Extra tip:

When ever I use this, I also take a photo of the person I have spoken to and uploads this the same way. And if I got a brochure - I use the Office Lens document mode to upload this. This way I can connect the businees card with the face and information about what this was about.

mandag den 23. oktober 2017

Controlling Philips hue - using javaScript


Controlling your Philips hue by javascript is quite simple.

You'll need two things:

  • The IP address of your hue bridge
  • Your personal ID to the hue bridge
To obtain your ID, use this guide.

Copy the following code to a html-file, and change the 3 "vars" in the top:





<!DOCTYPE html>
<html lang="en">
<head>
    <meta charset="UTF-8">
    <title>Controlling hue</title>
</head>
<body>

<script type="text/javascript">
    // See API documentation to retrieve your own ID
    // https://www.developers.meethue.com/documentation/getting-started
    
    var hueIP = "x.x.x.x" // Your hue bridge IP
    var hueID = "123123123-b1b1b1b" // Get your ID from the hue bridge
    var hueLamp = "1" // the lamp to comtrol


    function callback() {}

    function send(obj) {
        var xmlhttp = new XMLHttpRequest();
        var url = "http://"+ hueIP +"/api/"+ hueID +"/lights/"+ hueLamp +"/state/";
        xmlhttp.open("PUT", url, true, callback);
        xmlhttp.setRequestHeader("Content-type", "application/json");    
        var parameters = JSON.stringify(obj);
        xmlhttp.send(parameters);
    }


    function turnOn() {
        send({"on":true})
    }

    function turnOff() {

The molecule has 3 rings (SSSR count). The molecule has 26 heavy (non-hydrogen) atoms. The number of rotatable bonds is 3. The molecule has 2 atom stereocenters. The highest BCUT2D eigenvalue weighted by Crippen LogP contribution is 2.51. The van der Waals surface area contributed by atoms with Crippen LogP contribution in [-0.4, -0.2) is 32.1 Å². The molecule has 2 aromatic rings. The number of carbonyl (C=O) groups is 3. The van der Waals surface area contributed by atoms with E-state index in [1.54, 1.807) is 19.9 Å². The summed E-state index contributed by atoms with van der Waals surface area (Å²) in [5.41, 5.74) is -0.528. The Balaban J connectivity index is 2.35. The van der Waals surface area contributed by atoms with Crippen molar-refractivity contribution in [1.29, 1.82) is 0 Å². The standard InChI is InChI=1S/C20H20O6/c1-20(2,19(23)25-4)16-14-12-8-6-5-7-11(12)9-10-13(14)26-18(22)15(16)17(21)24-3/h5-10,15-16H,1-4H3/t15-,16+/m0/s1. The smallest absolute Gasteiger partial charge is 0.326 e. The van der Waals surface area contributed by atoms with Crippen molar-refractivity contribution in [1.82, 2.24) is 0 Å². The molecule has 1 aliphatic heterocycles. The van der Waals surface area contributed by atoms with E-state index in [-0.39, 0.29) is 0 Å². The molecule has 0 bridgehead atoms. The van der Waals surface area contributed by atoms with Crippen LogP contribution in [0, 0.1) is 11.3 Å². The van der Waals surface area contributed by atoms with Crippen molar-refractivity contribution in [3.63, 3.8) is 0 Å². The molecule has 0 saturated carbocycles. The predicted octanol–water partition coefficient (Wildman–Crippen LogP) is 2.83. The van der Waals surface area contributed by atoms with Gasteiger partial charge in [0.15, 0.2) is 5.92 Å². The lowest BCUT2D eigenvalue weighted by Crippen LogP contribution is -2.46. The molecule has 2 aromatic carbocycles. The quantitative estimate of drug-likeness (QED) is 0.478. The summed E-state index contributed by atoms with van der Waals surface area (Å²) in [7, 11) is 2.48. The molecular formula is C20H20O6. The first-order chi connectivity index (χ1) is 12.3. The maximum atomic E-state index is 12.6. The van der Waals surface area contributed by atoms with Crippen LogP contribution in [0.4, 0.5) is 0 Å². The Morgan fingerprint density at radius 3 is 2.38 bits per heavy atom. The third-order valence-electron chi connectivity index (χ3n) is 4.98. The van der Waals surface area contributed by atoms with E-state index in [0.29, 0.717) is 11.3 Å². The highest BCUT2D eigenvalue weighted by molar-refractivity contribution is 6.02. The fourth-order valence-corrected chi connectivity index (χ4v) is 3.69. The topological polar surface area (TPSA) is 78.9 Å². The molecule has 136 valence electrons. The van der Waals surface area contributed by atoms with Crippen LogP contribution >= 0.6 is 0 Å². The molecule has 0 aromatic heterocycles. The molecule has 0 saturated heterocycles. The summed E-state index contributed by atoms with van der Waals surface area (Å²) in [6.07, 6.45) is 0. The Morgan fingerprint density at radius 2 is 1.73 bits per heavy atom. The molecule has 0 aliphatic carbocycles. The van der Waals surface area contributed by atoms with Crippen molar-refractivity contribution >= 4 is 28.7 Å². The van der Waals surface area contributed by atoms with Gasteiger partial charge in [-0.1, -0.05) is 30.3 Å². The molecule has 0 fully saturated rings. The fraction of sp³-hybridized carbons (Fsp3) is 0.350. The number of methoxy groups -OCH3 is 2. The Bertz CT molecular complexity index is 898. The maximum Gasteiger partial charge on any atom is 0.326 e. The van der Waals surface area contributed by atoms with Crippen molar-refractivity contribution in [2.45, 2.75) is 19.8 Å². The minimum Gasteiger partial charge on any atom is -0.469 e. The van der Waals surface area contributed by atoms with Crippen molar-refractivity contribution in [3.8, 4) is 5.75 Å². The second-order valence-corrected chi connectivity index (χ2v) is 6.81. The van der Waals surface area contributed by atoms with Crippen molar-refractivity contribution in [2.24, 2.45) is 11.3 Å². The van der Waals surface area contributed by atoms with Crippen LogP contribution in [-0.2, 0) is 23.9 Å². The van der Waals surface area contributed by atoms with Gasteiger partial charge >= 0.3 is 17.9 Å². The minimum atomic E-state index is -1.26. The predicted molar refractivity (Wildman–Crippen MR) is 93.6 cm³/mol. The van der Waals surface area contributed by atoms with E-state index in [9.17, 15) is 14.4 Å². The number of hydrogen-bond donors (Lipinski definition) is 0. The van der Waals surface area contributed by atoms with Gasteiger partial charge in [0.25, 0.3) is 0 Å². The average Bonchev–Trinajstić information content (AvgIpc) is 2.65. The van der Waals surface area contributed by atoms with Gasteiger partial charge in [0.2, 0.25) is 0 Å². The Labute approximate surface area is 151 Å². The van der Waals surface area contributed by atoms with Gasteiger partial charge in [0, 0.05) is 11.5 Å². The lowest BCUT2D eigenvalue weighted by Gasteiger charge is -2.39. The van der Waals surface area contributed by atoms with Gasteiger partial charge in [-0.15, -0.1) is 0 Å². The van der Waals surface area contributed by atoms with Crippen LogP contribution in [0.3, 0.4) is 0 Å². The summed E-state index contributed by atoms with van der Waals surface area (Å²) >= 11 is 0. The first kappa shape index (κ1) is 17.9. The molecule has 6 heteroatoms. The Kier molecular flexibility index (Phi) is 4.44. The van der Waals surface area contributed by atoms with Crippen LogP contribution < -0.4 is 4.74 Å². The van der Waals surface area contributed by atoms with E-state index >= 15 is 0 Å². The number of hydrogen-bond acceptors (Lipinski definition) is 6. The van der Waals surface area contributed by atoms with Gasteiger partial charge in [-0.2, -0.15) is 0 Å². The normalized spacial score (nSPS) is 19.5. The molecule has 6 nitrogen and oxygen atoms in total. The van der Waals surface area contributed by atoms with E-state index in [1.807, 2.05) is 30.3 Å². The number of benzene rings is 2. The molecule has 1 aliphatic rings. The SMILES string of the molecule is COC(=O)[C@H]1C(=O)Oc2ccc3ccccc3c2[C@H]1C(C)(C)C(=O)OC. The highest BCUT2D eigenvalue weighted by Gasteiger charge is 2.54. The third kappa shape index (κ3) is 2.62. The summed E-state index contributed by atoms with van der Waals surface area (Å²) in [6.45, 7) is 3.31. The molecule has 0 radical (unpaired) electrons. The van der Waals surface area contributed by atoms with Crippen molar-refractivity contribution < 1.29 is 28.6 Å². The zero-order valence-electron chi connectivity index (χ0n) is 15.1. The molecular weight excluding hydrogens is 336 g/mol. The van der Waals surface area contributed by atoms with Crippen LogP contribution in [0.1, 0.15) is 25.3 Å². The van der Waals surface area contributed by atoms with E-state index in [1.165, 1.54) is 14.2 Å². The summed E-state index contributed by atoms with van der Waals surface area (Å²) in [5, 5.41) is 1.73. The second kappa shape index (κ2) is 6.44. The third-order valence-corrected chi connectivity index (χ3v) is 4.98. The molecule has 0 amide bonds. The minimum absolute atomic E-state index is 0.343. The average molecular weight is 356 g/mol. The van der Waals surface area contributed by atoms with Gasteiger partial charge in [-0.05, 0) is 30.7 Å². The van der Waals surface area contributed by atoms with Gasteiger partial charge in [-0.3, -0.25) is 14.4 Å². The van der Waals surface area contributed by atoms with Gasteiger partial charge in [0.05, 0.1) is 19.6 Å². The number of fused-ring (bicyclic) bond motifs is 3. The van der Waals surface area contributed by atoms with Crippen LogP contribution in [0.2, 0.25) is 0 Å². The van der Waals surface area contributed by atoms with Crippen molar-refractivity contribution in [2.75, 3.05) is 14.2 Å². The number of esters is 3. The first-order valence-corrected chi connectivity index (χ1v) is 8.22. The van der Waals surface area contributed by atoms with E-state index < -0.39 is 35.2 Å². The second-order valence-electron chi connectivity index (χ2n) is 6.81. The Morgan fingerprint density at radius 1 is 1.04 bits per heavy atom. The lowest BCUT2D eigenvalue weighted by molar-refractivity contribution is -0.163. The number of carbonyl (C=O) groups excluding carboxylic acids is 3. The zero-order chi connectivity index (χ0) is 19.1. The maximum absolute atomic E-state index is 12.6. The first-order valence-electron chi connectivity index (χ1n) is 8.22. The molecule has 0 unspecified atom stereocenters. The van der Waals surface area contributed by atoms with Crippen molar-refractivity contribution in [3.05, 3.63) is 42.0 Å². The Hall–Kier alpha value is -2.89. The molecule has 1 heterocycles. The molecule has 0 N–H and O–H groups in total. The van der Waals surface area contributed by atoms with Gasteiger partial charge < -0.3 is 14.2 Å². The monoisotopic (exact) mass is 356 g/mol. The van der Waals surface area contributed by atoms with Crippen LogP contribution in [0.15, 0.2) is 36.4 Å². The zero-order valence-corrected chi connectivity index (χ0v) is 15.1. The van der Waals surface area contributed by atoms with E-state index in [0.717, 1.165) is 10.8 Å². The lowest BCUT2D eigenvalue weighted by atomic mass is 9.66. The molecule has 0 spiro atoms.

send({"on":false})
    }

    function turnRed() {
        send({"colormode": "xy", "xy": [
            0.7006,
            0.2993
        ]})
    }
    function turnGreen() {
        send({"colormode": "xy", "xy": [
            0.1724,
            0.7468
        ]})
    }
    function turnBlue() {
        send({"colormode": "xy", "xy": [
            0.1355,
            0.0399
        ]})
    }

    function turnPink() {
        send({"colormode": "hue", "hue": 25400, "sat": 254})
    }
    function turnPurple() {
        send({"colormode": "hue", "hue": 10400, "sat": 254})
    }


    function turn50() {
        send({"bri": 127})
    }
    function turn100() {
        send({"bri": 254})
    }

    function turnCool() {
        send({"colormode": "ct", "ct": 154})
    }
    function turnWarm(){
        send({"colormode": "ct", "ct": 500})
    }

    function turnColor() {
        send({"effect": "colorloop"})
    }

</script>

<h2>On/off:</h2>
<button onclick="javascript:turnOn()">On</button>
<button onclick="javascript:turnOff()">Off</button>
<br>
<h2>Color using xy:</h2>
<button onclick="javascript:turnRed()">Red</button>
<button onclick="javascript:turnGreen()">Green</button>
<button onclick="javascript:turnBlue()">Blue</button>
<br>
<h2>Color using hue:</h2>
<button onclick="javascript:turnPink()">Pink</button>
<button onclick="javascript:turnPurple()">Purple</button>
<br>
<h2>Brightness:</h2>
<button onclick="javascript:turn50()">50%</button>
<button onclick="javascript:turn100()">100%</button>
<br>
<h2>Warm/cold light:</h2>
<button onclick="javascript:turnCool()">Cool</button>